The formation of strike-slip TZs in the , models (structures schematically depicted in Figure 12a) indicates strong local changes in the regional stress field (Figure 12b). Throughout the model, sinistral oblique extension causes a state of stress with vertical to the surface and oriented horizontally, roughly parallel to the direction of extension (“oblique extension” setting; Figure 12b). As the seeds localize deformation and normal faults strike perpendicular to , this state of stress causes initial oblique faulting along the seeds. When the initial rift segments start propagating away from the seeds, the developing rift branch, free from the localizing influence of the seed, directs itself perpendicular to the regional . The rift segments should thus simply grow apart, but we observe the formation of strike-slip TZs (Figure 12a). To create a strike-slip fault zone between the rift segments, and must be reoriented so that they lie within a horizontal plane, some 30° and 60° oblique to the strike-slip zone, respectively. Thus, the local is now oriented approximately 25° oblique with respect to the regional and the local replaces the regional as the vertical principal stress (“local strike slip,” Figure 12b). Such local stress changes also occur at stepovers in strike-slip fault systems (Okubo and Schultz, 2006; De Paola et al., 2007). The TZs in our models do resemble releasing bends observed in such settings, yet the kinematics do not fit since releasing bends form in a dextral slip environment (for a right-stepping fault segment arrangement, McClay and Bonora, 2001), whereas our models involve sinistral slip.
We suggest that the local change in the state of stress in our models is related to the absence of a seed in the large space between the two underlapping rift segments (Figures 8m, 8n, and 9). Models with less space between the underlapping rift segments () do not form strike-slip TZs (Figure 8j–8l). The second factor involved in the formation of a strike-slip fault zone is the occurrence of sinistral deformation along the rift segments. This motion causes a transfer of material toward the rift interaction zone (Figure 12a). Without a seed to localize extensional deformation, and with material being forced into the rift interaction zone, the development of a strike-slip fault zone between the rift segments probably provides the most efficient way to accommodate deformation.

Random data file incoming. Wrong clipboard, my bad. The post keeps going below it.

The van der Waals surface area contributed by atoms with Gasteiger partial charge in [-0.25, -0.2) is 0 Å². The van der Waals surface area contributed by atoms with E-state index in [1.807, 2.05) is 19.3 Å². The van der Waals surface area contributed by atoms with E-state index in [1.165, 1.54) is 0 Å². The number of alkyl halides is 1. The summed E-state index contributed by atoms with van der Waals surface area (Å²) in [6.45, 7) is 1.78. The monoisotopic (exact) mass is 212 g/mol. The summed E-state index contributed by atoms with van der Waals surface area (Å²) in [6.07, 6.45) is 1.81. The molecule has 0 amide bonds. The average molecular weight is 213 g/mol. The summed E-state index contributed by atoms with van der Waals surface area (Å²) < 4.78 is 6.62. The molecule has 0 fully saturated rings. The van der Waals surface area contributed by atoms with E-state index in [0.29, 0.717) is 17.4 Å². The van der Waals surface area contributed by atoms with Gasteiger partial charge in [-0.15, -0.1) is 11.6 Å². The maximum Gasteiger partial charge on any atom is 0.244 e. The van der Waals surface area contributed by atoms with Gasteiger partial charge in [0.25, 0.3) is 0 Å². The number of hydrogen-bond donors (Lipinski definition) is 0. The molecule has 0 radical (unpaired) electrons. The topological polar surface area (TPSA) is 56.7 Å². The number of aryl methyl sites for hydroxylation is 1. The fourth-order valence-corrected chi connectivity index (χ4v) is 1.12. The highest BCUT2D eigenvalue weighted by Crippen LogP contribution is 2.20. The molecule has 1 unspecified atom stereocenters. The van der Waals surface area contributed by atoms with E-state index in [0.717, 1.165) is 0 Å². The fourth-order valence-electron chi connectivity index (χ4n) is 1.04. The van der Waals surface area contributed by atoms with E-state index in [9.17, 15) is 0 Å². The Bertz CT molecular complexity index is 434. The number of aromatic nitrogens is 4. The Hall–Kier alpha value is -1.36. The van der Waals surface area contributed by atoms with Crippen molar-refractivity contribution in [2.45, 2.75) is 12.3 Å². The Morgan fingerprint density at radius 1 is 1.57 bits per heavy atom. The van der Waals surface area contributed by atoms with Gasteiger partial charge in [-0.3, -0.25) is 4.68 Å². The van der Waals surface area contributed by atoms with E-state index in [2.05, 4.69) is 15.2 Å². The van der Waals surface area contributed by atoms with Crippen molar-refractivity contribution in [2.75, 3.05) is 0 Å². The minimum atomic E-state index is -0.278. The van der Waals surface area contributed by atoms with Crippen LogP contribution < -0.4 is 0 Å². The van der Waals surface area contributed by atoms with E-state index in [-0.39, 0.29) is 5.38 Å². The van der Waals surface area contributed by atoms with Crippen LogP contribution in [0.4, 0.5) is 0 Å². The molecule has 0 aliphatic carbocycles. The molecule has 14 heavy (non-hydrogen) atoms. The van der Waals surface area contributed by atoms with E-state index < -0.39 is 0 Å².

Comparison with natural examples
The early stages of the models from series 1 with angle of 60° or 75° and 0°–30° extension obliquity produce similar structures to the RBTZ (Figures 1a, 4g, 4h, 4m, 4n, and 5–7). As in the natural example, the secondary structural grain is reactivated (Ustaszewski et al., 2005), which is well visible in the CT scanned model B (Figures 5–7) and we observe two rift segments analogous to the Rhine Graben and the Bresse Graben with a transfer zone in between (Figure 1a). The normal component of the modeled transfer zone border faults is in agreement with an interpretation of the RBTZ being an extension-dominated feature with minor strike-slip motion (Madritsch et al., 2009). The rift segment widths of some 2 H in the model translate to some 30–40 km in nature, which is similar to the dimensions of the natural example. The modeled transfer zone in between the rift segments remains shallow and contains limited internal oblique faulting with respect to the main rift segments (Figure 5b and 5c).
The SDR within the Rio Grande Rift (Figure 1b) represents possibly a more advanced stadium of a similar system as the RBTZ, with near-orthogonal regional extension (Minor et al., 2013). It also accommodates sinistral motion and forms a continuous sediment-filled basin system comparable with the transfer zone that follows the secondary seed in model B (Figure 5d–5f). An alternative interpretation involves sinistral oblique extension on a region scale (Chapin and Cather, 1994), which would qualify our sinistral oblique extension models for comparison. The structures in models C, D, and G (Figure 9a–9h and 9q–9t) bear a resemblance to the SDR. We observe a continuous basin within the transfer zone with sinistral oblique-slip motion. However, the orientation of the the transfer zone is slightly different: Angle is 25° in the models against 45° in nature. This might indicate some influence of the structural inheritance present in the natural example.
Tanganyika-Rukwa-Malawi fault zone